Honey and Diabetes
Do you have type 2 diabetes but love a bit of honey on a biscuit or maybe in your tea? Are you may be worried that isn’t the best choice?
In the past several years there has been a hot debate brewing as to whether honey is a safe food for people with diabetes to consume. There have been various research projects done on it even.
Let’s take a look at how honey interacts with diabetes and find out if you need to take any special precautions to enjoy this naturally sweet treat.
Regular Honey vs. Raw Honey: Which One Is Better?
Honey is what’s left after the flower nectar that bees bring to their honeycombs has evaporated. Honey is sweeter than granulated sugar so one good thing is that it probably takes less honey to sweeten something than it would sugar.
One tablespoon of honey contains about 17 grams of carbohydrates. So, since 15 grams is considered one serving of carbs, one tablespoon is about one carbohydrate serving. Depending on how much honey it takes to sweeten what you are eating, that could easily add up quickly.
Something interesting to note is that raw honey will have more of “the good stuff” like vitamins, minerals, and antioxidants. This is because processed honey has been heated and filtered and that process ends up removing all the healthier aspects.
If you are a honey fan, buying local, raw honey is a better choice than store bought, processed varieties.
Honey and Diabetic Blood Sugar Levels: The Glycemic Index
The glycemic index (GI) is a measurement of how high a food will raise your blood sugar. The higher the number, the higher the spike. The lower the number, the lower the spike.
In general, choosing lower GI foods is a better option but if you are choosing a high GI food, you can help balance the effects with a low GI food.
What’s to note here is that honey is typically considered a low GI food as it’s Glycemic Index number is 55.
Your doctor or a dietician can guide you best on how this works with your particular dietary needs.
Is Honey Good for Diabetics?
There have been and are various ongoing studies regarding honey and diabetes. Certain things that have already been shown are some of the fabulous nutritional benefits (particularly of raw honey). Some benefits of honey for diabetics may include:
- Ability to lower blood sugar.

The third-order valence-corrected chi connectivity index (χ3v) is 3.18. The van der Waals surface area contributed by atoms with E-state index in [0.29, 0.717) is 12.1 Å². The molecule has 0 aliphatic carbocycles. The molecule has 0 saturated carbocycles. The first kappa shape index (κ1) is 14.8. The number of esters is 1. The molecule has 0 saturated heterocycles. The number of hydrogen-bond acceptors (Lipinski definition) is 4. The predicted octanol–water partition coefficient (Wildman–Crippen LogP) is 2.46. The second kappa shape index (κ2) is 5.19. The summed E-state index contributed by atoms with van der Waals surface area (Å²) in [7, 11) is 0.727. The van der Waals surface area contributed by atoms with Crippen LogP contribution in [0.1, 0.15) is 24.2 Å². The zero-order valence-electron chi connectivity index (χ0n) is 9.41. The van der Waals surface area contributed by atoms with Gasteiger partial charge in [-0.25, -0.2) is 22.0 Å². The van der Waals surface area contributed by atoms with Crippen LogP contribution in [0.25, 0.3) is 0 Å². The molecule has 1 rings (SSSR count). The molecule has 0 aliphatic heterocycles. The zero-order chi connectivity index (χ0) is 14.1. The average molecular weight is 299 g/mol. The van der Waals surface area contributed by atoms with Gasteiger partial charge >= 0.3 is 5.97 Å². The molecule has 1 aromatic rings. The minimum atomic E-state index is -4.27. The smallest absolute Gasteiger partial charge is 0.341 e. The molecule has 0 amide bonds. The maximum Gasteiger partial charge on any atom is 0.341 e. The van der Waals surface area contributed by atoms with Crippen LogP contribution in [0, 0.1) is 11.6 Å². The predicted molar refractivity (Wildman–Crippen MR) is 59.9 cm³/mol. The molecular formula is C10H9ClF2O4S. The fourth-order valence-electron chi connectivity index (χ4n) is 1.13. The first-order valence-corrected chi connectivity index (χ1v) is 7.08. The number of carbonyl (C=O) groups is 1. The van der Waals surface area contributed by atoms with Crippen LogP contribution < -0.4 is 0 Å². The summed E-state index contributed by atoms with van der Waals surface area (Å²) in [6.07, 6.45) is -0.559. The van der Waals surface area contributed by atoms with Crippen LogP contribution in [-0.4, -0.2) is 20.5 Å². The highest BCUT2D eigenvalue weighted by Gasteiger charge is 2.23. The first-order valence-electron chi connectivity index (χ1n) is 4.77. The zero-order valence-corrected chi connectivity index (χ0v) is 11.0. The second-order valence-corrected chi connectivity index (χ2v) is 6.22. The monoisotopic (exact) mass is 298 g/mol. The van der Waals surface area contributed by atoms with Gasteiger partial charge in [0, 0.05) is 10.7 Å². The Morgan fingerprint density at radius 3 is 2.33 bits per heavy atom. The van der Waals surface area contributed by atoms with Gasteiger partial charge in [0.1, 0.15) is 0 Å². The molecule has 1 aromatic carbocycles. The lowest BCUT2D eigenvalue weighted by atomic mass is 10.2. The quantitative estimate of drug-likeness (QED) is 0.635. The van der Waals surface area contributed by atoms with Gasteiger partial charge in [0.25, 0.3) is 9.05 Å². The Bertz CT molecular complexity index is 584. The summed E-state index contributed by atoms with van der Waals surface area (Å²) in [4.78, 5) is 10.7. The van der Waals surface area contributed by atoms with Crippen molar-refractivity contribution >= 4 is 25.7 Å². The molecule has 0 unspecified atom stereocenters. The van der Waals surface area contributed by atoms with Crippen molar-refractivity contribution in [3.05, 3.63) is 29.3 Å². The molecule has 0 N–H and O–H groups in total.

- Ability to increase insulin levels.
- Antioxidant effects (also helpful for other diseases).
- Anti-bacterial effects.
- Anti-microbial effects.
- Prevention of inflammatory processes from diabetes.
Can I Cook With Honey Instead of Sugar Then?
The short answer is yes. A quick peek on Google or Pinterest can yield a whole host of recipes using honey instead of sugar. But, we need to share a little more information on that for you to do it effectively.
Honey is more acidic and 20 percent water. It burns faster and is also sweeter than sugar. So, we pulled together some tips from our friend the Internet to help you be able to use honey instead.
Various chefs have offered this advice in particular if you are using honey in baking recipes:
- Because honey is sweeter, we’re using less. For every cup of sugar, use only ½ to ⅔ cup of honey.
- Since honey burns baster, reduce the temperature of your oven by 25 degrees if baking.
- With the acidic properties of honey, you will use baking soda to balance it out some. Add ¼ teaspoon of baking soda for every cup of honey used.
- Since honey is made up of water, for every cup of honey, subtract a ¼ cup of other liquids from the recipe.
Following the above swaps can enable you to swap out the sugar for honey to get more of the health benefits that honey offers.
Putting it All Together: Can Diabetics Eat Honey?
In conclusion, eating honey is fine when treated like other carbs. Introduce honey slowly and see how it affects your sugars. And, to get more of honey’s nutritional benefits, opt for raw honey.
Do you use honey instead of sugar for sweetening? If so, tell us about it.